This doesn't refer to actual noise (although that can be an issue, too) but rather a number of factors that can influence the effectiveness of the teaching – and, in turn, the learning – that takes place.

A teacher can teach the same lesson twice, but in one of those lessons the students are distracted by a fire alarm, or a bee, or the teacher is simply having an off day.  

“What we learn may not be what is true,” Wiliam says. “If we look at a teacher where learning seems to be happening, it could be the teacher who is making the difference, but it might be the case that you’ve got a group of motivated students and the teacher has done nothing to affect them.”

So what does this mean? Ultimately, that the teacher cannot always rely on their own recollections or data on what has worked or what hasn't.

"The difficulty is [that] we look at the teacher, and we see the results, and we assume it is the teacher causing those results. There is a Latin phrase, 'Post hoc ergo propter hoc' – 'After the event, therefore because of the event'."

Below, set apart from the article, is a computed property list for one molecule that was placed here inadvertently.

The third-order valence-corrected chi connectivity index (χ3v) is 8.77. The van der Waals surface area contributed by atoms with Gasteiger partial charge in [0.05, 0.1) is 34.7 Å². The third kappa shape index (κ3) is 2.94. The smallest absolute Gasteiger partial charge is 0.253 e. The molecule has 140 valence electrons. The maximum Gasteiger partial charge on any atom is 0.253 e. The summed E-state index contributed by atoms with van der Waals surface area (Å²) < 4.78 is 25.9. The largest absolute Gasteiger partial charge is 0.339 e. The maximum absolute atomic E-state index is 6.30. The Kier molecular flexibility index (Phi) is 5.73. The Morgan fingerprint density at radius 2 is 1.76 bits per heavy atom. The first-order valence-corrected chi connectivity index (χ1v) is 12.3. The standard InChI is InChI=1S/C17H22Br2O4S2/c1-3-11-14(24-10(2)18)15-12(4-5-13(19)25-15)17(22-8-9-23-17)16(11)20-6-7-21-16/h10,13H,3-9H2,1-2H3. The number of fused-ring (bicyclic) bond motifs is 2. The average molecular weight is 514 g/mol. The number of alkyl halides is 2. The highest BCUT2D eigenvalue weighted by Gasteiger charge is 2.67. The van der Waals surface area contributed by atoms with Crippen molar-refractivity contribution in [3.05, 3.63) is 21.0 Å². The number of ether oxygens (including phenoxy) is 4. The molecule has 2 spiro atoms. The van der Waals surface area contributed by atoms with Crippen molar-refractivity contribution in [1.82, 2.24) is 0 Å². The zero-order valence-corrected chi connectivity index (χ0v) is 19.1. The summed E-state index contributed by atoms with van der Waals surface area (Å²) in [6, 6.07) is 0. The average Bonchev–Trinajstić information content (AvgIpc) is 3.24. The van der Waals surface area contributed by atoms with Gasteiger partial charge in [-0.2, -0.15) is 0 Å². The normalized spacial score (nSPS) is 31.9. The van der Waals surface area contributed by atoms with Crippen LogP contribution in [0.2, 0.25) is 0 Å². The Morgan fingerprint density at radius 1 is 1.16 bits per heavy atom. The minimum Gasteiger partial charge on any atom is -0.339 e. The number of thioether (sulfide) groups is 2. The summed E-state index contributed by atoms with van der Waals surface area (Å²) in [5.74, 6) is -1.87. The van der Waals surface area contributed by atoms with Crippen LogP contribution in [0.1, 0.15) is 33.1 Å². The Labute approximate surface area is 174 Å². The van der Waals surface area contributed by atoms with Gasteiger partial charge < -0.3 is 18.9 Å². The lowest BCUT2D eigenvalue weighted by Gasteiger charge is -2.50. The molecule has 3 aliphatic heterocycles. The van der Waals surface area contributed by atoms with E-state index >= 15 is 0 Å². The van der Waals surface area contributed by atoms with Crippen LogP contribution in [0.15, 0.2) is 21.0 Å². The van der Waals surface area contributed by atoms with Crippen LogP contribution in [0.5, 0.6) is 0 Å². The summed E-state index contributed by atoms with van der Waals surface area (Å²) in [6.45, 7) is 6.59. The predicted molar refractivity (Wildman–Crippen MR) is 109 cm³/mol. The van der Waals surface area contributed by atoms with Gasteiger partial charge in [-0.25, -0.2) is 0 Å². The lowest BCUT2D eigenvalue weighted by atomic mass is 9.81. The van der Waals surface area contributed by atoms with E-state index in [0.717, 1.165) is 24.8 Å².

Wiliam warns that if you assume that things that happen afterwards are caused by the things that happen beforehand, then you might be looking at a coincidence rather than cause and effect. 

2. Performance vs learning

If you set your students off on a task, get no hands up and they're all able to complete it, that means they've learned it, right? Well, no. 

Performance and learning are two different things, Wiliam says, and we shouldn't conflate them.

“Performance is how well students do in the learning task, and learning is what is retained some time later," he says.

"One of the most pervasive assumptions is that if students successfully complete the learning activity without help, they will learn it. So teachers take performance in the learning task as a proxy for learning."